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Taxes on Holiday Air Travel

3 min readBy: Lyman Stone

As anyone who’s ever bought an airplane ticket home for the holidays knows, taxes and fees on air travel can be substantial. We’ve written before on how much gas taxA tax is a mandatory payment or charge collected by local, state, and national governments from individuals or businesses to cover the costs of general government services, goods, and activities. es and tolls can cost for holiday travel on roads, but taking to the skies is little better.

For my own travel home for Christmas, I paid $48.44 in taxes on a $229.76 ticket: that’s a 21 percent tax rate. But, according to Airlines for America, an airline industry group, federal airline taxes for a ticket totaling $300 average $61.49. That’s 20 percent of the ticket price, or the equivalent of a 26 percent tax.

Airline Taxes, Example Round Trip Ticket from DC to Kentucky




Base Ticket Price


Passenger Ticket Tax


7.5% of base fare

Domestic Flight Segment Tax


$3.90 per flight segment

September 11th Security Fee


$2.50 per enplanement

Passenger Facility Charges


Varies by airport; up to $4.50

Total Taxes and Fees



*$3 for Charlotte airport, $4.50 paid twice for DCA arriving and departing

The list of federal airline taxes is long: 17 different taxes and fees, in fact. Some of these taxes and fees, like the Passenger Facility Charges (PFCs) that airports levy, can be seen as “user feeA user fee is a charge imposed by the government for the primary purpose of covering the cost of providing a service, directly raising funds from the people who benefit from the particular public good or service being provided. A user fee is not a tax, though some taxes may be labeled as user fees or closely resemble them. s,” wherein airports bill passengers for the cost of expanding airport facilities and services. On my flight, I paid PFCs in Charlotte, and both going and coming at DCA in Virginia.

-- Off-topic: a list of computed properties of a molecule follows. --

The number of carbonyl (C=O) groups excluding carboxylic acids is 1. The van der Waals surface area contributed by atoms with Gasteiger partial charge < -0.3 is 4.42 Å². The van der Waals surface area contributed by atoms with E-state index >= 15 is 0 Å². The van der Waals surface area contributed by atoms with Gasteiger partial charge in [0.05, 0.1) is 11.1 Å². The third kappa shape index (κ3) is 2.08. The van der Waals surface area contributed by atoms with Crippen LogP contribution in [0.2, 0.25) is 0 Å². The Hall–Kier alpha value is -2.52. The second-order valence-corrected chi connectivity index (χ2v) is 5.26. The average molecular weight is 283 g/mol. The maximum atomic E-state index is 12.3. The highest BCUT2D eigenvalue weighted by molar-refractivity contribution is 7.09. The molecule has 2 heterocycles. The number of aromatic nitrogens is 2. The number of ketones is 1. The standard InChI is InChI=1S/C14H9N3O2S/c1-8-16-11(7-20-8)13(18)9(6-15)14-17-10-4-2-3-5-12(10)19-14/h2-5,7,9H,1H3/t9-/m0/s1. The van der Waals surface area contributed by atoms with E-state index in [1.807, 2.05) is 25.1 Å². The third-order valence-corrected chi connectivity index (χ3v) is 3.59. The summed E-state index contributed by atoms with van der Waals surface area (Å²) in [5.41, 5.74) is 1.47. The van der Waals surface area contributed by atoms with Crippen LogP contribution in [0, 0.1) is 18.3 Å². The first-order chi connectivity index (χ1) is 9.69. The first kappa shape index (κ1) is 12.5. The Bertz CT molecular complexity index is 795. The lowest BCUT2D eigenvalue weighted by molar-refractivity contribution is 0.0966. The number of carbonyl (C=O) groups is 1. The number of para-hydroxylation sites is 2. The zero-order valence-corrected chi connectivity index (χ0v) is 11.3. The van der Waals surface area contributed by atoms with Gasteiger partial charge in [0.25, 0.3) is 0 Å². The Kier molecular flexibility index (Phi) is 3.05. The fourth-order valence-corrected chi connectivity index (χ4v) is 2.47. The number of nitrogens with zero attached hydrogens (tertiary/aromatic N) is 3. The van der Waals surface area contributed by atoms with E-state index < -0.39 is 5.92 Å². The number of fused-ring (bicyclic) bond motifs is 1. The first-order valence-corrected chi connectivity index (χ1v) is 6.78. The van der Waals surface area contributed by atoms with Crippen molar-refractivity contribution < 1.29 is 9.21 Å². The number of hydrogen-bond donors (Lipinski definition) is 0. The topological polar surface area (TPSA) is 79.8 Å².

The passenger ticket tax, which works like a 7.5 percent sales taxA sales tax is levied on retail sales of goods and services and, ideally, should apply to all final consumption with few exemptions. Many governments exempt goods like groceries; base broadening, such as including groceries, could keep rates lower. A sales tax should exempt business-to-business transactions which, when taxed, cause tax pyramiding. on tickets, and the domestic flight segment tax, which is a $3.90 fee on each leg of a journey, both go to the Airport and Airway Trust Fund, which pays for the Federal Aviation Administration (FAA). These two taxes can also be seen as indirect user fees. The FAA oversees air traffic control, which is essential for air travel. However, the FAA is also a major regulator of the airline industry, which contributes to higher costs: so these aren’t “pure” user fees, any more than taxes that pay for a traffic cop’s salary is a “user fee” for highways.

The September 11th Security Fee (9/11 Fee) I paid, which will double to $5 per enplanement in 2014, is also only dubiously-defined as a user fee. Revenues raised from the 9/11 Fee fund Transportation Security Administration operations, especially security checkpoints at airports. On the one hand, it is true that passengers “use” these security services. On the other hand, probably very few of us wake up in the morning hoping we get to pay $2.50 (let alone $5) to walk through a full-body scanner and then get frisked.

There are even more taxes on international flights, and numerous taxes are applied to airline fuel which are baked into the price of the ticket. Thus, with airline taxes so high and set to go higher, taxes and fees represent a major share of air travel costs. Policymakers would do well to look into the “services” being provided, and decide if they are worth the cost, before they raise airline taxes and fees further.